In July 2022, the Federal Trade Commission filed a complaint to block Meta’s proposed merger with Within Unlimited, an independent virtual reality development studio that designed and built Supernatural, a VR fitness app. From the very first day, Meta has spoken out against the action, saying the FTC has gotten the facts and the law wrong. The battle continues, and Meta is fighting back. Last week, Meta filed a motion to dismiss the amended complaint in the U.S. District Court of the Northern District of California, San Jose Division.
Here is a timeline of the actions to date:
July 27, 2022: FTC tries to block merger
The FTC filed a complaint to block the merger between Meta and Within Unlimited, calling Meta’s proposal to acquire Within Unlimited an illegal attempt to expand Meta’s virtual reality empire. The FTC said the merger would allow Meta to acquire Within’s Supernatural app, a dedicated fitness app.
“Instead of competing on the merits, Meta is trying to buy its way to the top,” said FTC Bureau of Competition Deputy Director John Newman in a July 27, 2022 news release. “Meta already owns a best-selling virtual reality fitness app, and it had the capabilities to compete even more closely with Within’s popular Supernatural app. But Meta chose to buy market position instead of earning it on the merits. This is an illegal acquisition, and we will pursue all appropriate relief.”
July 27, 2022: Meta argues FTC is wrong on the facts and the law.
After receiving news of the FTC complaint, Nikhil Shanbhag, vice president and general counsel of competition and regulatory for Meta, wrote a blog post to argue against the FTC’s case.
“The FTC’s case is based on ideology and speculation, not evidence. The idea that this acquisition would lead to anticompetitive outcomes in a dynamic space with as much entry and growth as online and connected fitness is simply not credible. By attacking this deal in a 3-2 vote, the FTC is sending a chilling message to anyone who wishes to innovate in VR. We are confident that our acquisition of Within will be good for people, developers and the VR space,” wrote Shanbhag.
“It’s always been clear that our acquisition of Within will inject new investment into the VR fitness space, improve the Quest platform to better support all fitness apps and expand the VR ecosystem as a whole – all to the benefit of people and developers alike. The FTC rests its arguments on a number of flawed premises and unsupported assumptions that do not stand up to scrutiny,” Shanghag continued.
Shanbhag argued point by point against the FTC, and said Meta has complied for nine months with the FTC’s request for documents and data so the FTC could evaluate the merger. Meta also postponed the closing of the merger to August 1, 2022.
October 7, 2022: FTC amends complaint against Meta’s proposed merger with Within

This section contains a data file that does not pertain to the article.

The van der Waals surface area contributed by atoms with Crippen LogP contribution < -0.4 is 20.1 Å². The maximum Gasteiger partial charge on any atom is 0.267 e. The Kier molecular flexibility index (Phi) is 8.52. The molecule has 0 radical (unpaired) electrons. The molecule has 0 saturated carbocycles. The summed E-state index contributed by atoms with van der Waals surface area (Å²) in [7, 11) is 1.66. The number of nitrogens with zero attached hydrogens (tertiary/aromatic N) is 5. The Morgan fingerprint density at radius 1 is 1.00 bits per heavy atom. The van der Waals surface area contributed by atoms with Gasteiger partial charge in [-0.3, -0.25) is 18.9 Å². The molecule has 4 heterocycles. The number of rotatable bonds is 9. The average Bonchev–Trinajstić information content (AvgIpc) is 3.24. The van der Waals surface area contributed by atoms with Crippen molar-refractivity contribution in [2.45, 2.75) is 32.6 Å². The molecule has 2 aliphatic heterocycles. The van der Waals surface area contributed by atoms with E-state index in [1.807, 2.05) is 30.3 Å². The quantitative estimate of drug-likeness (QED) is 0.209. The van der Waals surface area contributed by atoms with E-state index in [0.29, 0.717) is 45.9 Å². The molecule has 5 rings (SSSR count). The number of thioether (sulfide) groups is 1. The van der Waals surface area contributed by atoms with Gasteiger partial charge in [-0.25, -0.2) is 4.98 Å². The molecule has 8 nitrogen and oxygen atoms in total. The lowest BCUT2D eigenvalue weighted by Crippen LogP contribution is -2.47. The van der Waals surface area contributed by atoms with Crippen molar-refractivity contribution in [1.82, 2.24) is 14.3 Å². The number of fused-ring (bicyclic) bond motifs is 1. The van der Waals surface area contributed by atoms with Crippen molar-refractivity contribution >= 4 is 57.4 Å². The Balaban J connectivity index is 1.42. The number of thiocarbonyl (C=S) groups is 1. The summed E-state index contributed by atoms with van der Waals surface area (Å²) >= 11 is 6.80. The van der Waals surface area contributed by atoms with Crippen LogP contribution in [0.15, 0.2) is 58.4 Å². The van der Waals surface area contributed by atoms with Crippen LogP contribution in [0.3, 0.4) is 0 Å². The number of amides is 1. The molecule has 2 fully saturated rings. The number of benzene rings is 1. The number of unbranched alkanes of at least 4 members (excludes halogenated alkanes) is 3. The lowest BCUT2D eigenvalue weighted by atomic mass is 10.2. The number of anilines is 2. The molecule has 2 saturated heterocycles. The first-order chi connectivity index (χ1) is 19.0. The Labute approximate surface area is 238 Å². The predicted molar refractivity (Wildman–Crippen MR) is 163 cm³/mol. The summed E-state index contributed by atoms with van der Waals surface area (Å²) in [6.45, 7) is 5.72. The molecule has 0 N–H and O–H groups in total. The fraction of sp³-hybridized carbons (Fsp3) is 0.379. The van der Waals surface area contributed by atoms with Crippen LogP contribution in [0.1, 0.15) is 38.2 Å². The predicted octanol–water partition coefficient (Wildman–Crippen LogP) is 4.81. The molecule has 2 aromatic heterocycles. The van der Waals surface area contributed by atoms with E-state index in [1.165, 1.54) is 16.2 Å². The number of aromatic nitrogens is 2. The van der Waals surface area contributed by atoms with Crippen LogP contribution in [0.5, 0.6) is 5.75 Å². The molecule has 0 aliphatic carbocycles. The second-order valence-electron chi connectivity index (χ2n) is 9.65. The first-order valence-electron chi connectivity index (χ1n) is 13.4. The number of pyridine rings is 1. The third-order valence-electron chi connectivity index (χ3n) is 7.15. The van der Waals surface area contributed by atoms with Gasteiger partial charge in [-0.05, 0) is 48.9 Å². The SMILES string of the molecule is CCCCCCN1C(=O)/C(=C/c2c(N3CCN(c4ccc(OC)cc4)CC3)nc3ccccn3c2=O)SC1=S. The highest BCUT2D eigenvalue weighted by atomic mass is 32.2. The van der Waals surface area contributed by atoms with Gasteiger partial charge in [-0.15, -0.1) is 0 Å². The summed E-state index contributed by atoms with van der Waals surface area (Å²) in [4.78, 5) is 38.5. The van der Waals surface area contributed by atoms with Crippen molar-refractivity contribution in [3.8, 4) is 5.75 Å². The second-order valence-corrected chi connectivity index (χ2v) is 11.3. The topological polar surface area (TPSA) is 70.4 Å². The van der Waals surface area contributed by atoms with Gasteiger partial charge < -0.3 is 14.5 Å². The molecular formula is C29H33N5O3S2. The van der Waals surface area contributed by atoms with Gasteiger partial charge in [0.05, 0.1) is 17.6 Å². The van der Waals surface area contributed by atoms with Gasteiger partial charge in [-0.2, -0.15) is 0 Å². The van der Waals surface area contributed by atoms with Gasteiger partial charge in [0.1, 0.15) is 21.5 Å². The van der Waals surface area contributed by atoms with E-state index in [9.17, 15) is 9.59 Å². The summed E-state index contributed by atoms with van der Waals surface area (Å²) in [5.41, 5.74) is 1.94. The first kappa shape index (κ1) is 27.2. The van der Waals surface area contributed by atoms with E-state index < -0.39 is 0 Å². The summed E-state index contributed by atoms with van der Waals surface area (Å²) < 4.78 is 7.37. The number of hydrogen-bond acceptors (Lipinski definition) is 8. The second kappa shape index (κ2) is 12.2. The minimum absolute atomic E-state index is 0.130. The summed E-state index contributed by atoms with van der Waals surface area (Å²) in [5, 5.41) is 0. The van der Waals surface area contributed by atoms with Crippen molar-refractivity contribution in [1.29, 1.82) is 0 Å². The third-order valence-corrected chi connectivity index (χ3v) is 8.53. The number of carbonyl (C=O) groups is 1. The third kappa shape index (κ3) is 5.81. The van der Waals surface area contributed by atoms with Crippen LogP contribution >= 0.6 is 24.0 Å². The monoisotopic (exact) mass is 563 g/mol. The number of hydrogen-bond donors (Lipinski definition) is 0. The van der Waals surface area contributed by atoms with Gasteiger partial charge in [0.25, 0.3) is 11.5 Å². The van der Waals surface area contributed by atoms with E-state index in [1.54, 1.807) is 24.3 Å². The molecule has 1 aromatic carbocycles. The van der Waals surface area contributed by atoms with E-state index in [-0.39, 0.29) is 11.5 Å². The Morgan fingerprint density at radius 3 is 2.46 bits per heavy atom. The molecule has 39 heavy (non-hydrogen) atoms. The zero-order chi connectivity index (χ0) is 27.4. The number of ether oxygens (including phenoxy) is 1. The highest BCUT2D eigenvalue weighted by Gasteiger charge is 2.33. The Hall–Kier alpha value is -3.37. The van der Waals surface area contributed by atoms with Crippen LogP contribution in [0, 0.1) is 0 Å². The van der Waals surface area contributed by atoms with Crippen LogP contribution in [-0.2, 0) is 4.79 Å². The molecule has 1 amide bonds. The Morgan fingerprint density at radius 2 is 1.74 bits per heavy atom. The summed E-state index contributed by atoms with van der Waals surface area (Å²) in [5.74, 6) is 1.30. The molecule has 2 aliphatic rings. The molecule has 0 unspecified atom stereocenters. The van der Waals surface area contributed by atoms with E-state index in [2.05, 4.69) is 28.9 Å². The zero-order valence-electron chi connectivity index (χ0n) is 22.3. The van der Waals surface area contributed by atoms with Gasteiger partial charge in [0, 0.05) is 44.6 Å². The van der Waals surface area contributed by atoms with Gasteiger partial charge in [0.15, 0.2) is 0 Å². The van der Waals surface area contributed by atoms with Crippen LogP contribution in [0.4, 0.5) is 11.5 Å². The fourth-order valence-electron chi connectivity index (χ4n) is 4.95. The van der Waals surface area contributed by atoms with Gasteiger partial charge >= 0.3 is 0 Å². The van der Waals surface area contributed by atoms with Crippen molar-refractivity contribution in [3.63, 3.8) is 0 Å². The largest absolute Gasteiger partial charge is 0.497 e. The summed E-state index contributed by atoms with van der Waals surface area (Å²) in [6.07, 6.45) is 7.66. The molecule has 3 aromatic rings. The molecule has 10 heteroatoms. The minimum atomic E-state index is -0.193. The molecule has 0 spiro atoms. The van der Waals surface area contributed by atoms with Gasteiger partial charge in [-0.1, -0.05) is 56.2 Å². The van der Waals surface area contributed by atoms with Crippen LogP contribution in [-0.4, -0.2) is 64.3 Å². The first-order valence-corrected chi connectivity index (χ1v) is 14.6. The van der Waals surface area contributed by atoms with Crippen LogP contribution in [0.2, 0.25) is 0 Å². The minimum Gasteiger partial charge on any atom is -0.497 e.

In the amended complaint, the FTC removed the allegations of “likely anticompetitive effects in the VR Fitness App market,” basing this decision on information received during the discovery phase of their investigation. They also amended the complaint to remove corresponding allegations. The respondents (Meta) did not object to this amendment.
October 4, 2022: Meta says FTC’s amended complaint isn’t sufficient
In a blog post, Meta states that the amended complaint does not fix the deficiencies included in the first complaint. Primarily, the FTC has not proven that Meta has monopoly power in the personal social networking services market.
“The FTC’s fictional market ignores the competitive reality: Facebook competes vigorously with TikTok, iMessage, Twitter, Snapchat, LinkedIn, YouTube, and countless others to help people share, connect, communicate or simply be entertained. The FTC cannot credibly claim Facebook has monopoly power because no such power exists. We continuously innovate and improve our products and services to earn people’s time and attention because we have to in order to compete with rivals like TikTok which recently announced it reached 1 billion monthly active users,” Meta wrote.
October 13, 2022 (filing date): Meta files a motion to dismiss amended complaint
Meta and Within have filed a motion to dismiss the FTC’s amended complaint, saying the FTC has no legal basis for the claim.
“This amendment leaves only the FTC’s claim that ‘potential competition’ in a supported market limited to ‘dedicated’ VR fitness apps would be lessened, either because Within may have believed that Meta might enter with its own product or because Meta would have actually offered a VR fitness app to compete with Supernatural,” said Meta’s counsel in the motion to dismiss.
“Because the FTC’s Amended Complaint makes clear that the FTC has no viable claim here as a matter of law, Defendants are promptly moving to dismiss the sole remaining claim with prejudice,” the motion to dismiss said.
They continued to cite case law and said that the FTC perceives potential competition not actual competition, since the VR marketplace is constantly evolving.
This is an interesting development. By amending their complaint, the FTC made clear that their original complaint was flawed and not entirely valid. This opened the door for Meta to pounce and pick apart the federal agency’s remaining argument. We don’t know which way this will fall, but in the current era of antitrust litigation, the outcome will set an important precedent for future proposed mergers where there is a hint of competition or dominant market power.